Overcoming Challenges: A Tale of Leadership in a Christian School

In a small Christian school, I was hired as the new principal after both the pastor and the previous principal were terminated due to their inability to collaborate effectively. Left behind was a retired volunteer teacher who sought a place to spend his days, as his wife didn’t want him lingering around the house. Unbeknownst to me, this volunteer harbored loyalty towards my predecessor and worked behind the scenes to create difficulties for me. Upon assuming my position, I noticed a lack of structure, with rules and procedures being neglected, and inappropriate behavior between the volunteer and female teenage students, which resulted in undeserved passing grades. Upon reviewing the math tests, these girls discovered they had missed at least six months’ worth of material.

A crisis ensued when, one day after school, I walked to my car and realized my car key was missing from my key ring. After an extensive search, I discovered that the volunteer teacher had removed the key, assuming it belonged to my predecessor. Needless to say, I was furious.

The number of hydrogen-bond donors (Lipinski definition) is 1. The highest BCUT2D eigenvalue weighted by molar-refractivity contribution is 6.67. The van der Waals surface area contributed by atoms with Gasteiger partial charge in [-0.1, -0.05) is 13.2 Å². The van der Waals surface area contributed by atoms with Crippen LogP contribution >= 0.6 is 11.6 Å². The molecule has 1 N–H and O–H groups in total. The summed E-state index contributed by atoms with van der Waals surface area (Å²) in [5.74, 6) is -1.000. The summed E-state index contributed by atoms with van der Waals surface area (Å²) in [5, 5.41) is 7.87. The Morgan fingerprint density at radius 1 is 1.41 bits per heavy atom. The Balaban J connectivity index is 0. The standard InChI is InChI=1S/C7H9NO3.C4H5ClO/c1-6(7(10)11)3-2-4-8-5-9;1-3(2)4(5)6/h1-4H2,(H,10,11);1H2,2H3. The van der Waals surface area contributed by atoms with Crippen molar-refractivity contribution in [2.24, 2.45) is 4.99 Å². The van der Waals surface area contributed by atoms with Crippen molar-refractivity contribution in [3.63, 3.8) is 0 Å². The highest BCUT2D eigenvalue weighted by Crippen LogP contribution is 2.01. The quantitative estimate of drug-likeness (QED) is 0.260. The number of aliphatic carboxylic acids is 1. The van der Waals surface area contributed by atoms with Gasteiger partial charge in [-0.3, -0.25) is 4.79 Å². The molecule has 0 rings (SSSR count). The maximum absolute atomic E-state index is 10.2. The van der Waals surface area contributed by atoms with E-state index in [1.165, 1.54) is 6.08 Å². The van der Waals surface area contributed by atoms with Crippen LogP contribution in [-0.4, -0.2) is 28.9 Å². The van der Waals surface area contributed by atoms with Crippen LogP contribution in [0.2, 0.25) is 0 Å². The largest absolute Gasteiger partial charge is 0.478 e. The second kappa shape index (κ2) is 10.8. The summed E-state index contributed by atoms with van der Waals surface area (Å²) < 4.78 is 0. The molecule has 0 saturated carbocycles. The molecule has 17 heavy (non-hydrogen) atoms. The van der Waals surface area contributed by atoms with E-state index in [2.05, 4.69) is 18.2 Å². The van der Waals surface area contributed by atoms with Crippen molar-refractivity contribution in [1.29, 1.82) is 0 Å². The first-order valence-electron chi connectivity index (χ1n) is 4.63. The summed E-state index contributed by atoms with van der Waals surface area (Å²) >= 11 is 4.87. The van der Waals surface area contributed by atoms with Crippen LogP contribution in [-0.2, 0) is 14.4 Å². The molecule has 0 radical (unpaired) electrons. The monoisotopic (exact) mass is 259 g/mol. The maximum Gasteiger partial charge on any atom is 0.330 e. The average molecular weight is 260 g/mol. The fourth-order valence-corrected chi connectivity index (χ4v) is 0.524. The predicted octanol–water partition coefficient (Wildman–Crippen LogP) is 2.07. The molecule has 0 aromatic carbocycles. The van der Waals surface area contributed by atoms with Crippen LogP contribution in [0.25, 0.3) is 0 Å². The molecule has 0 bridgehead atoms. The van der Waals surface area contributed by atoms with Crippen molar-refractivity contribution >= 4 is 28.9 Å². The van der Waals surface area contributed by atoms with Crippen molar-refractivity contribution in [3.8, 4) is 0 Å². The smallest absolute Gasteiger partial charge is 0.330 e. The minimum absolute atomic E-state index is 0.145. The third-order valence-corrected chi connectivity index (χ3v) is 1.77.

As a leader, my behavior style combines qualities of an Otter and a Lion. Being an otter, I am optimistic, trusting, and people-oriented. My Leading From Your Strengths Assessment highlights my ability to consider the entire problem, including relationships, the impact of my decisions, and the emotions of others. I am skilled at mediating conflicts between individuals. However, in this situation, I realized that if the issue wasn’t resolved promptly, the situation would spiral out of control. This called for my secondary behavioral style as a lion—an assertive problem solver with a focus on tasks. Lions are known for their direct and concise communication.

I had to determine whether I could get the volunteer on board or if he needed to be let go. Given that I had a school conference and a weekend ahead, I made myself clear in a manner that left no room for misunderstanding. I told him, “I will be away for the next five days. During that time, I want you to decide whether you are willing to support and work with me. If you cannot answer ‘yes,’ I do not want you to return on Monday. You will no longer be employed at this school.”

The outcome? He chose to leave the position voluntarily.

In future articles, I will share stories of leaders who made different choices and the results they achieved. If you require leadership coaching to rally your team, I encourage you to book an appointment with Karen [website link].